Media release: Do Queensland local governments and Hospital foundations release enough information online?
Queensland’s Office of the Information Commissioner (OIC) report, Desktop Audits 2014-16: Website Compliance with Right to Information and Information Privacy — Local Governments and Hospital Foundations, was tabled in Parliament this week.
OIC examined local government and hospital foundation websites between 2014 and 2016 and made recommendations for improvement to individual agencies. The report provides a summary of the findings of the individual audits.
The Report concluded:
- Local governments and hospital foundations need to do more work to improve access to government-held information. This would support their transparency and accountability and, in turn, improve community’s confidence in government agencies.
- When government agencies publish limited information on their websites, they forego the benefits of proactive disclosure - the information gets into the public domain faster and at a lower cost, reducing agency time and resources that deal with applications under legislative process. Proactive disclosure of information in an accessible format improves services to the community, transparency and accountability and builds trust.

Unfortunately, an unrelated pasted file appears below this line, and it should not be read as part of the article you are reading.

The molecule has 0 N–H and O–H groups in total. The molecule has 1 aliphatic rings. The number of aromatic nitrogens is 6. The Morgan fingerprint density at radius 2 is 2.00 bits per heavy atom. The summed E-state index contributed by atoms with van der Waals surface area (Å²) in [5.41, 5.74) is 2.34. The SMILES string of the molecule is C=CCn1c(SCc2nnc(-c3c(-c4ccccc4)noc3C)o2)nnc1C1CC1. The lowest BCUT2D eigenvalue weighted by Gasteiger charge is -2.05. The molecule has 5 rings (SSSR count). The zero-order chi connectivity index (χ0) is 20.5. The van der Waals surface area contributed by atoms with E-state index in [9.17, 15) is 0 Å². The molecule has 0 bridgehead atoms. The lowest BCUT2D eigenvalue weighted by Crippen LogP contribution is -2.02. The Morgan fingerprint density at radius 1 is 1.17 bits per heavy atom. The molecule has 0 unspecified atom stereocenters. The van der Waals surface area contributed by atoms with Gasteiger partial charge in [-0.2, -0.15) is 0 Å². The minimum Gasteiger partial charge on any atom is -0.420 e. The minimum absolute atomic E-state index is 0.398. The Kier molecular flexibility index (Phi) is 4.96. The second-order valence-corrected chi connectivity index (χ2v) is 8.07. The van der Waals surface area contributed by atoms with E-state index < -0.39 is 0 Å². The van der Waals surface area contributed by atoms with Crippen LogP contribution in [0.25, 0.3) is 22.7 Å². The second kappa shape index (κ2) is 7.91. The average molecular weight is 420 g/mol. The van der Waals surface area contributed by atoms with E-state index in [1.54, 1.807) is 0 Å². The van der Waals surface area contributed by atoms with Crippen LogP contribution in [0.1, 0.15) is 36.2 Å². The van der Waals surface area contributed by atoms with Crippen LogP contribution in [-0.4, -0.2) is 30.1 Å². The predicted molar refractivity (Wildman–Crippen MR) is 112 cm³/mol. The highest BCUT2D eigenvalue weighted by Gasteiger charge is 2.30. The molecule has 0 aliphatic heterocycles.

- Overall, all audited agencies need to be more active in using push model strategies. They can use administrative access arrangements, publication schemes and disclosure logs more effectively to provide clear pathways and easier access to information so that formal applications are used as a last resort.
- The audited agencies had taken steps to handle personal information appropriately, but did not always make an individual aware of how they used the personal information or which entity they disclosed it to.
Queensland’s Information Commissioner, Rachael Rangihaeata said, “I’m encouraged by the work local governments and hospital foundations have undertaken to make more information publically available online but further work is required.”
“I have made recommendations to individual agencies about improving their online information which would strengthen compliance with the Queensland’s Right to Information Act and Information Privacy Act and deliver benefits to the agency and community,” Ms Rangihaeata said.